Hi friends,

This week I am elated to share my guest blogger, Mary Neeley Stevens. While I was doing some research about the Danielson Framework, I stumbled across a post from her that mentioned a presentation she did for TMEA in 2016. I am thrilled that she has agreed to be a guest this week to help us all better understand the Danielson Framework through the Kodály method. I’m so blown away by the information and the approach that she’s taken to the Danielson Framework. I hope that you find this amazing article as informative and helpful as I have!


Who’s The Boss? Student Leaders in the Music Room

During my presentations at the 2016 Texas Music Educators Association Convention in San Antonio, TX and the 2016 Organization of American Kodály Educators Conference in Long Beach, CA, I focused on enabling students from PK on up to become leaders in the music classroom. This notion of leadership was sparked by the shift toward using the Danielson Framework in my Texas school district. This framework became our new statewide evaluation system—Texas Teachers Evaluation and Support System (T-TESS). Since that time, many states have adopted this framework, its dimensions, and descriptors to gather evidence to rate teachers. However, the major focus of the Danielson Framework is the ‘supporting’ part by coaching and encouraging educators to learn and grow to become better, more productive educators in their classroom.

As I was preparing my sessions, I came across a wonderful article describing the qualities of a leader. This article provided a fabulous structure for my presentation: “Top 10 Qualities That Make A Great Leader” by Tanya Prive. (Link not active at the time of publication)

The use of student leaders in the music classroom is an important and valuable tool that increases participation, engagement, and success in skill development and performance quality.  Students will be more engaged by being part of the decision-making process during the lesson, as well as, achieve at higher performance levels and demonstrate their knowledge of musical concepts.  In this session, teachers experienced teaching strategies for immediate application in the music classroom.  Conference attendees actively lead their peers during the session for firsthand experiences as the “student leader.” Video clips and products from elementary students were presented including student-created expectations with suggested rubrics for assessment. The musical activities and song materials were appropriate for pre-kindergarten through fifth grade children.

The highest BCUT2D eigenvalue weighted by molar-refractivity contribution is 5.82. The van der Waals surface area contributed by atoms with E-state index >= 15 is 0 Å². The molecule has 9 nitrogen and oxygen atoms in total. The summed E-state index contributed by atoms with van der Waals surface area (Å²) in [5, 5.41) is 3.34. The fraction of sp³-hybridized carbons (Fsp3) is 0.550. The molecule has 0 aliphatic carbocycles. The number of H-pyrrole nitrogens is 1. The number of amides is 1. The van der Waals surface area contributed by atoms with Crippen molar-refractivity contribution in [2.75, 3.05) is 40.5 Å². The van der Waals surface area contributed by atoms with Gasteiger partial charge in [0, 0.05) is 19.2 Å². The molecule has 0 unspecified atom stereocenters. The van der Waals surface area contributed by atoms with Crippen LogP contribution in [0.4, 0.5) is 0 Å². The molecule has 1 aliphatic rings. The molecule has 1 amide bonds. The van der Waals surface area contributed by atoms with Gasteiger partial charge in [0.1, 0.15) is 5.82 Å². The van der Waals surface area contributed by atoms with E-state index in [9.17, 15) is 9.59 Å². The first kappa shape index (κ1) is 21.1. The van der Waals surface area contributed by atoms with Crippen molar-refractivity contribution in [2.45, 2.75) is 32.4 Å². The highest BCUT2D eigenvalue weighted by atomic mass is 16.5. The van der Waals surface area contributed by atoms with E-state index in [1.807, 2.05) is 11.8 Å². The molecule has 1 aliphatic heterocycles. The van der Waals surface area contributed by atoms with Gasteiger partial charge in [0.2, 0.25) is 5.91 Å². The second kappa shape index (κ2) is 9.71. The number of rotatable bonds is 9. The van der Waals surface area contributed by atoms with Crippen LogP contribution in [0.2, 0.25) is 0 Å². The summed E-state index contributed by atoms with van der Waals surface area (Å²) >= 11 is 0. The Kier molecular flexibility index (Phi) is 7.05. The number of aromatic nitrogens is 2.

Top 10 Qualities That Make A Great Leader by Tanya Prive


Take the first steps in becoming a powerful leader. Take a breath, calm yourself down, and remind yourself of the leader you are and would like to become. Here are some key qualities that every good leader should possess, and learn to emphasize.


If you make honest and ethical behavior a key value, your team will follow suit. Value the Individual: name, point, answer/check